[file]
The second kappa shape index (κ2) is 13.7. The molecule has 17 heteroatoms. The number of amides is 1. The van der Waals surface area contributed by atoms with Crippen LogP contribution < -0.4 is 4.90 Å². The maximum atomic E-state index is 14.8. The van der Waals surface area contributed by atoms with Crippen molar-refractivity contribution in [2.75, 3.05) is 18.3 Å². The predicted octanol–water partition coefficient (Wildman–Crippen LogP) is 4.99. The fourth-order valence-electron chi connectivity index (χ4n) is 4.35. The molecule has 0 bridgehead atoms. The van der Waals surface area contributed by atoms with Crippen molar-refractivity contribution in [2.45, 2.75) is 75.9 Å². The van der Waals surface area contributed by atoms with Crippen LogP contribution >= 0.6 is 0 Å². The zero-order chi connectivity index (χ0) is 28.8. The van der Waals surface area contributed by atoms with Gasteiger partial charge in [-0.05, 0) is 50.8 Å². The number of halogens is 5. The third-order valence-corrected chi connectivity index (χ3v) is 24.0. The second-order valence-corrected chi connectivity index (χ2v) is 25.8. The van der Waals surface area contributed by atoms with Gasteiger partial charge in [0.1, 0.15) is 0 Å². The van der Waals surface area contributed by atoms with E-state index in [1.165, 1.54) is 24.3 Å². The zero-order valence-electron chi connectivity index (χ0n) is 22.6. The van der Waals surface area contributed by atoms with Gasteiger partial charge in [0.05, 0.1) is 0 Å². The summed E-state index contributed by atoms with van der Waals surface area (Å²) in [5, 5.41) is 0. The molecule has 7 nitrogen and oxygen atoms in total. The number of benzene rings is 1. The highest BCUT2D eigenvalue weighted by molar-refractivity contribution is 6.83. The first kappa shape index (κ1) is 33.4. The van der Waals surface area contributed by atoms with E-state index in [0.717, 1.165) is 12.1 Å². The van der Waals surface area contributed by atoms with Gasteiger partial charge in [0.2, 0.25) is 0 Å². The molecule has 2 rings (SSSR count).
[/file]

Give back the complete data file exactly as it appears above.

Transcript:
The second kappa shape index (κ2) is 13.7. The molecule has 17 heteroatoms. The number of amides is 1. The van der Waals surface area contributed by atoms with Crippen LogP contribution < -0.4 is 4.90 Å². The maximum atomic E-state index is 14.8. The van der Waals surface area contributed by atoms with Crippen molar-refractivity contribution in [2.75, 3.05) is 18.3 Å². The predicted octanol–water partition coefficient (Wildman–Crippen LogP) is 4.99. The fourth-order valence-electron chi connectivity index (χ4n) is 4.35. The molecule has 0 bridgehead atoms. The van der Waals surface area contributed by atoms with Crippen molar-refractivity contribution in [2.45, 2.75) is 75.9 Å². The van der Waals surface area contributed by atoms with Crippen LogP contribution >= 0.6 is 0 Å². The zero-order chi connectivity index (χ0) is 28.8. The van der Waals surface area contributed by atoms with Gasteiger partial charge in [-0.05, 0) is 50.8 Å². The number of halogens is 5. The third-order valence-corrected chi connectivity index (χ3v) is 24.0. The second-order valence-corrected chi connectivity index (χ2v) is 25.8. The van der Waals surface area contributed by atoms with Gasteiger partial charge in [0.1, 0.15) is 0 Å². The van der Waals surface area contributed by atoms with E-state index in [1.165, 1.54) is 24.3 Å². The zero-order valence-electron chi connectivity index (χ0n) is 22.6. The van der Waals surface area contributed by atoms with Gasteiger partial charge in [0.05, 0.1) is 0 Å². The summed E-state index contributed by atoms with van der Waals surface area (Å²) in [5, 5.41) is 0. The molecule has 7 nitrogen and oxygen atoms in total. The number of benzene rings is 1. The highest BCUT2D eigenvalue weighted by molar-refractivity contribution is 6.83. The first kappa shape index (κ1) is 33.4. The van der Waals surface area contributed by atoms with E-state index in [0.717, 1.165) is 12.1 Å². The van der Waals surface area contributed by atoms with Gasteiger partial charge in [0.2, 0.25) is 0 Å². The molecule has 2 rings (SSSR count).